GOP presidential field – looking Perry promising?
With polls showing President Barack Obama beating any current 2012 Republican presidential hopeful, some party leaders are casting around for additional contenders, especially those who are well-known and might appeal more to the party’s most conservative wing.
One name that has come up repeatedly is Texas Governor Rick Perry, a conservative Republican and rising star in the Tea Party movement who fueled speculation last year that he might run for the White House by going on a national tour to publicize his book “Fed Up! Our Fight to Save America from Washington,” which takes aim at what he sees an intrusive and expansive federal government.
Perry has in the past emphatically said he will not run, but he more recently has seemed to be leaving the door slightly open by saying for now he is focused on Texas’ legislative session, which ends on May 30.
“I have said multiple times I’m not going to get distracted from my work at hand and I’m not going to get distracted today,” he said on Tuesday when he was asked if he would run.
He also is known for saying in 2009 that Texas might secede from the United States, a remark that Democrats criticized as unpatriotic, but which has endeared him to many conservatives, particularly in southern states where many Republicans are particularly hostile to Washington.
With former Arkansas Governor Mike Huckabee and Mississippi Governor Haley Barbour saying they will not join the 2012 Republican field, there is also appetite for a fiscal and social conservative from a southern state. The two current Republican front-runners, Mitt Romney and Tim Pawlenty, are former governors of Massachusetts and Minnesota.
“He sort of has the backing of Rush Limbaugh, Sarah Palin and the whole conservative movement,” said Doug Brinkley, a presidential historian at Rice University in Texas, who said Perry has other strengths that would make him an attractive candidate.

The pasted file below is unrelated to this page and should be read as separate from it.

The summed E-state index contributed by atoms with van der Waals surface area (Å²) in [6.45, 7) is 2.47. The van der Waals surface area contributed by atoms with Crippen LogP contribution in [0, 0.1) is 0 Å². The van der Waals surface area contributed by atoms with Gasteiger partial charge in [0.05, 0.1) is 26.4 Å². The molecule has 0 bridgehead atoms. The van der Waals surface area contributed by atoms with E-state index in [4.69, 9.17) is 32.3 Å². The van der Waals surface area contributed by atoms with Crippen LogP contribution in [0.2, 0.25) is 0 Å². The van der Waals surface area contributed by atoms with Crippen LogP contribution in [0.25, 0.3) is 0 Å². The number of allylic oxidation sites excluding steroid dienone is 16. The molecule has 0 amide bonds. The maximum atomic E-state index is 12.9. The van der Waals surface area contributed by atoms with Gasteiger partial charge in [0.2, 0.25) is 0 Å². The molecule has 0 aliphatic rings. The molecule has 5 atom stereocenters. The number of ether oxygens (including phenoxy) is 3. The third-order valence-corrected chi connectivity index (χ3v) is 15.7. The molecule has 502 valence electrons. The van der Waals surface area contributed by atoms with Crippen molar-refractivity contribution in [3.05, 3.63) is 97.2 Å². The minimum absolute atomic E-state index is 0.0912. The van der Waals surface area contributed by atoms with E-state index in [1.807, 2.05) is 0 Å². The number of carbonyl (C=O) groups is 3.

He has never lost an election and is a skillful fund-raiser who could tap energy, chemical and mining industry money to pay for a campaign, and would benefit by being a fresh face even if he entered the Republican field relatively late.
“If you know you can get the money to run, if you’re Rick Perry, you can wait until July, August or even September to announce and be completely viable for Iowa,” he said, referring to Iowa’s February 6, 2012, caucuses to vote for a Republican nominee.
Perry, who succeeded fellow Republican former President George W. Bush as Texas governor in 2000 when Bush moved to the White House, is chairman of the Republican Governors’ Association. He has been a constant critic of Obama and his agenda.
Earlier this month, Perry stayed away from ceremony welcoming Obama on a visit to Texas amidst intimations that the Democratic president was bringing politics into the way his administration authorizes aid to states facing natural disasters by granting less aid to Texas because it has been strongly Republican.
Limbaugh, the conservative talk radio host, spoke extensively about Perry on his radio show last week. He said Perry “has the potential to light this up” and that he has great hair.
California State Assemblyman Dan Logue and four other Republican members of California’s legislature have started a committee to draft Perry.
“If we can get Governor Rick Perry in Washington instead of Texas he will no longer recruit businesses from Ca. but he will recruit jobs back to America from China and India and put America, not just Texas, back to work,” their Draft Rick Perry 2012 website says.
Additional reporting by Corrie MacLaggan in Austin.
Picture credit: REUTERS/Jonathan Ernst (Perry at 2011 Conservative Political Action); REUTERS/Sean Gardner (Perry at 2010 Republican Leadership Conference)